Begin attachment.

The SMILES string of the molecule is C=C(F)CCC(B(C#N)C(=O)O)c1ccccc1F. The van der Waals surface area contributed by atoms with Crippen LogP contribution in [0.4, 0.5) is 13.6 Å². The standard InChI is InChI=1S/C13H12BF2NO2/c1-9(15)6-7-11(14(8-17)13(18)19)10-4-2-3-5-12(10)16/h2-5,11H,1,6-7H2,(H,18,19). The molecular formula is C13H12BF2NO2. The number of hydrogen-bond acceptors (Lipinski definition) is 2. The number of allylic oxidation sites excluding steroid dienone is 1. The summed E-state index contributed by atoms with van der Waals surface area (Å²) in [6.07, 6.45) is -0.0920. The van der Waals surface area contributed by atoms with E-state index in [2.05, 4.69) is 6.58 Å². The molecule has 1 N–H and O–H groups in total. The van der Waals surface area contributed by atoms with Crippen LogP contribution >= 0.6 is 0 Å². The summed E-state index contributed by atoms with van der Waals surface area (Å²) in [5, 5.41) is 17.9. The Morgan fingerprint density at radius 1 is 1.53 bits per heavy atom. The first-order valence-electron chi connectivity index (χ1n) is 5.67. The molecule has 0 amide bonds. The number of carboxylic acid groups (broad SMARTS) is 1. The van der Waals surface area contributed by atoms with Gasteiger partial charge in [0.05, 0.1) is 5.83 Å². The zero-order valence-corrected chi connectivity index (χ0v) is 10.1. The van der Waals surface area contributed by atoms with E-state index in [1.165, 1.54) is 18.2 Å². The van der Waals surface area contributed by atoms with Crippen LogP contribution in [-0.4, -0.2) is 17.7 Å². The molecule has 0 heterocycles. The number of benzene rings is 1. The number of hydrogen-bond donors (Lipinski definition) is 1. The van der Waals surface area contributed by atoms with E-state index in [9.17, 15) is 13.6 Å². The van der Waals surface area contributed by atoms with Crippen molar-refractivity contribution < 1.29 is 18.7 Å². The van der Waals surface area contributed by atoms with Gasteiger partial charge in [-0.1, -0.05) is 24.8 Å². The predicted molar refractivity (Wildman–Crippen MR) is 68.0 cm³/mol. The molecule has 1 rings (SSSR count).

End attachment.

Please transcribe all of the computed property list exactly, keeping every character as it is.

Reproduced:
The SMILES string of the molecule is C=C(F)CCC(B(C#N)C(=O)O)c1ccccc1F. The van der Waals surface area contributed by atoms with Crippen LogP contribution in [0.4, 0.5) is 13.6 Å². The standard InChI is InChI=1S/C13H12BF2NO2/c1-9(15)6-7-11(14(8-17)13(18)19)10-4-2-3-5-12(10)16/h2-5,11H,1,6-7H2,(H,18,19). The molecular formula is C13H12BF2NO2. The number of hydrogen-bond acceptors (Lipinski definition) is 2. The number of allylic oxidation sites excluding steroid dienone is 1. The summed E-state index contributed by atoms with van der Waals surface area (Å²) in [6.07, 6.45) is -0.0920. The van der Waals surface area contributed by atoms with E-state index in [2.05, 4.69) is 6.58 Å². The molecule has 1 N–H and O–H groups in total. The van der Waals surface area contributed by atoms with Crippen LogP contribution >= 0.6 is 0 Å². The summed E-state index contributed by atoms with van der Waals surface area (Å²) in [5, 5.41) is 17.9. The Morgan fingerprint density at radius 1 is 1.53 bits per heavy atom. The first-order valence-electron chi connectivity index (χ1n) is 5.67. The molecule has 0 amide bonds. The number of carboxylic acid groups (broad SMARTS) is 1. The van der Waals surface area contributed by atoms with Gasteiger partial charge in [0.05, 0.1) is 5.83 Å². The zero-order valence-corrected chi connectivity index (χ0v) is 10.1. The van der Waals surface area contributed by atoms with E-state index in [1.165, 1.54) is 18.2 Å². The van der Waals surface area contributed by atoms with Crippen LogP contribution in [-0.4, -0.2) is 17.7 Å². The molecule has 0 heterocycles. The number of benzene rings is 1. The number of hydrogen-bond donors (Lipinski definition) is 1. The van der Waals surface area contributed by atoms with E-state index in [9.17, 15) is 13.6 Å². The van der Waals surface area contributed by atoms with Crippen molar-refractivity contribution < 1.29 is 18.7 Å². The van der Waals surface area contributed by atoms with Gasteiger partial charge in [-0.1, -0.05) is 24.8 Å². The predicted molar refractivity (Wildman–Crippen MR) is 68.0 cm³/mol. The molecule has 1 rings (SSSR count).